Gender equality: the economic pay-off

The latest edition of the Gender Equality Index, published today, shows that Europe is moving in the right direction. However, as the European Institute for Gender Equality (EIGE)* says, this progress has come at a snail’s pace.

The Index highlights continued wide differences in performance across Europe but countries like Sweden show us what’s possible. The pursuit of gender equality is the right thing to do and today’s news tells us that we must redouble our efforts.

The EU is committed to creating more and better jobs. Steps to support employment and decent, well-paid work for women are vital to this. Employment is also an effective route out of poverty and promotes independence, helping to fight social exclusion.

The Gender Equality Index shows that Europe does well (relatively speaking) in the area of work, but that stubborn gaps remain. In this area, our own analysis for EIGE adds an economic argument to the case for stronger action. By doing more to address workplace disadvantages for women, EU GDP per capita could be as much as 10% higher by 2050 with some 10m new jobs created.

The ‘pay-off’

The gender equality ‘pay-off’ we identified comes from policies that focus on three interventions: getting women into STEM subjects, more flexible working and narrower pay gaps:

  1. Higher enrolment in STEM degrees Despite a higher proportion of working-age women than men holding degrees (28% compared to 25% in 2015), men are still more likely to be in work and higher paid. Increasing women’s enrolment in STEM (science, technology, engineering and mathematics) subjects would improve access to currently male-dominated industries with good employment prospects and high pay.
  2. More flexible working arrangements There is a wide gap in employment rates between men (76% in 2015) and women (64%) aged 20-64 . This is partly because women are more likely to have caring responsibilities. More flexible working arrangements would provide women with more options to enter and stay in work.
  3. Narrower pay gaps Differences in gross hourly earnings between men and women vary greatly. In Italy and Luxembourg, women earned, on average, around 6% less than men in 2015. However, in five countries (including the UK and Germany) that gap exceeded 20%.

As well as being good for women, the first two measures could have wider benefits by helping to address structural economic challenges in Europe. A wider pool of STEM graduates would be available to technical industries currently suffering skills shortages and the possibility of a larger workforce comes at a time when there are growing concerns about an ageing European population.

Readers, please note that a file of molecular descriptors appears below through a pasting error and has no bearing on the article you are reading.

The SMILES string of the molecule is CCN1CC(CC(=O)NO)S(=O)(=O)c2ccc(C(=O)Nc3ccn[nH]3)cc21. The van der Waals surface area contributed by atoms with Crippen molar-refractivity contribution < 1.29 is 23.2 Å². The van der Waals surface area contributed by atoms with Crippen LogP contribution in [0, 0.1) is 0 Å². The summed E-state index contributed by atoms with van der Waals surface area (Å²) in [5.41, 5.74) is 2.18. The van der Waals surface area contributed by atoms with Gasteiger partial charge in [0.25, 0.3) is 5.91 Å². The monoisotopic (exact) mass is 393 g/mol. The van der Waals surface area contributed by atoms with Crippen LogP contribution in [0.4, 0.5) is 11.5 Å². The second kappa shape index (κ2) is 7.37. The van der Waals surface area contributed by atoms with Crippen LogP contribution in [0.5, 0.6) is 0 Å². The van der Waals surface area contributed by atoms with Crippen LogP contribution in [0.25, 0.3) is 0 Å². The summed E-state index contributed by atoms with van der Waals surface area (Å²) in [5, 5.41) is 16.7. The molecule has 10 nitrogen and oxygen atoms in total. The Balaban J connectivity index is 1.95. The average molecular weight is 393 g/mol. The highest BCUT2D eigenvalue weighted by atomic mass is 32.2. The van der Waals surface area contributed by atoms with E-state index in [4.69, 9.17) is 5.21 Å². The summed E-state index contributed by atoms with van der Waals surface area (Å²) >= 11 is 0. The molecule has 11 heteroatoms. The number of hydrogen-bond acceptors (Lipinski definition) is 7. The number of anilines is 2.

Is it that easy?

On the face of it, this sounds overwhelmingly positive. However, as with so many things in economics, there is no guarantee of a free lunch. Typical concerns about labour-market interventions focus on whether there would be jobs for these prospective workers (existing workers could simply be displaced) and whether higher pay might lead to lower employment because it raises costs to firms. The latter may also lead to higher inflation if firms raise prices to help cover their costs and preserve profit margins.

With so many forces at work, for this study, we applied our E3ME computer model. Our analysis shows that the longer-term outcomes could indeed be beneficial by raising the productive potential of the economy, increasing incomes and, in turn, creating jobs (for men as well as women). Economic growth increases.

However, in the transition, some of the concerns are valid. It takes time for the economy to create new jobs, so unemployment increases initially as the number of women looking for work outweighs the number of jobs on offer. This warrants further study to see if there are ways to manage the transition more effectively. There is also some additional inflation but the size of the pay gap reductions is such that the impact is mild.

We’ve got a long way to go…

Today’s Gender Equality Index highlights how long it can take to make progress. Even in our most ambitious projections, the gaps are not fully closed by 2050. We’ve got a long way to go, but the faster we do it, the better. Doing the right thing also has an economic pay-off, for us all.

*The views expressed above are entirely the author’s and do not in any way represent the views of the European Institute for Gender Equality.

 

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